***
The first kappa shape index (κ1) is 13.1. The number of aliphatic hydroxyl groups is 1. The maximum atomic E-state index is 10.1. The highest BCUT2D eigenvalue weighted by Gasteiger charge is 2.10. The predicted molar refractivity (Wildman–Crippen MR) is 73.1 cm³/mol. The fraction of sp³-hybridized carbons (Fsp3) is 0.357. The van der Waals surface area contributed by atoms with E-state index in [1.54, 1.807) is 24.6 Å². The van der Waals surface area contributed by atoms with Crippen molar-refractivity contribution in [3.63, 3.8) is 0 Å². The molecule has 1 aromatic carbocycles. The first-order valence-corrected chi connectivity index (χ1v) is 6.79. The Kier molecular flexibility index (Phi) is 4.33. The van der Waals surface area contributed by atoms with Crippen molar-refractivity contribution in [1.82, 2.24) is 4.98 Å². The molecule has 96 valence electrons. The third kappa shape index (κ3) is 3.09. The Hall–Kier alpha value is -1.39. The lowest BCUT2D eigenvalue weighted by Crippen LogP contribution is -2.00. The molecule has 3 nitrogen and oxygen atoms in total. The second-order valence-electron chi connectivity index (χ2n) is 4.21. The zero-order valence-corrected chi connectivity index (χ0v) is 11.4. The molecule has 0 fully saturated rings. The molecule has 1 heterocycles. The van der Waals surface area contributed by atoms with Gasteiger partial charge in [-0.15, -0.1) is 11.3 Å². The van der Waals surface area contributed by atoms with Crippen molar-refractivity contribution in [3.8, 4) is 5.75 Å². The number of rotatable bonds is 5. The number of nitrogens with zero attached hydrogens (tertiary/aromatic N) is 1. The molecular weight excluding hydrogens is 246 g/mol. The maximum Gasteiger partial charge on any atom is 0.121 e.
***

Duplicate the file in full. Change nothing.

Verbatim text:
The first kappa shape index (κ1) is 13.1. The number of aliphatic hydroxyl groups is 1. The maximum atomic E-state index is 10.1. The highest BCUT2D eigenvalue weighted by Gasteiger charge is 2.10. The predicted molar refractivity (Wildman–Crippen MR) is 73.1 cm³/mol. The fraction of sp³-hybridized carbons (Fsp3) is 0.357. The van der Waals surface area contributed by atoms with E-state index in [1.54, 1.807) is 24.6 Å². The van der Waals surface area contributed by atoms with Crippen molar-refractivity contribution in [3.63, 3.8) is 0 Å². The molecule has 1 aromatic carbocycles. The first-order valence-corrected chi connectivity index (χ1v) is 6.79. The Kier molecular flexibility index (Phi) is 4.33. The van der Waals surface area contributed by atoms with Crippen molar-refractivity contribution in [1.82, 2.24) is 4.98 Å². The molecule has 96 valence electrons. The third kappa shape index (κ3) is 3.09. The Hall–Kier alpha value is -1.39. The lowest BCUT2D eigenvalue weighted by Crippen LogP contribution is -2.00. The molecule has 3 nitrogen and oxygen atoms in total. The second-order valence-electron chi connectivity index (χ2n) is 4.21. The zero-order valence-corrected chi connectivity index (χ0v) is 11.4. The molecule has 0 fully saturated rings. The molecule has 1 heterocycles. The van der Waals surface area contributed by atoms with Gasteiger partial charge in [-0.15, -0.1) is 11.3 Å². The van der Waals surface area contributed by atoms with Crippen molar-refractivity contribution in [3.8, 4) is 5.75 Å². The number of rotatable bonds is 5. The number of nitrogens with zero attached hydrogens (tertiary/aromatic N) is 1. The molecular weight excluding hydrogens is 246 g/mol. The maximum Gasteiger partial charge on any atom is 0.121 e.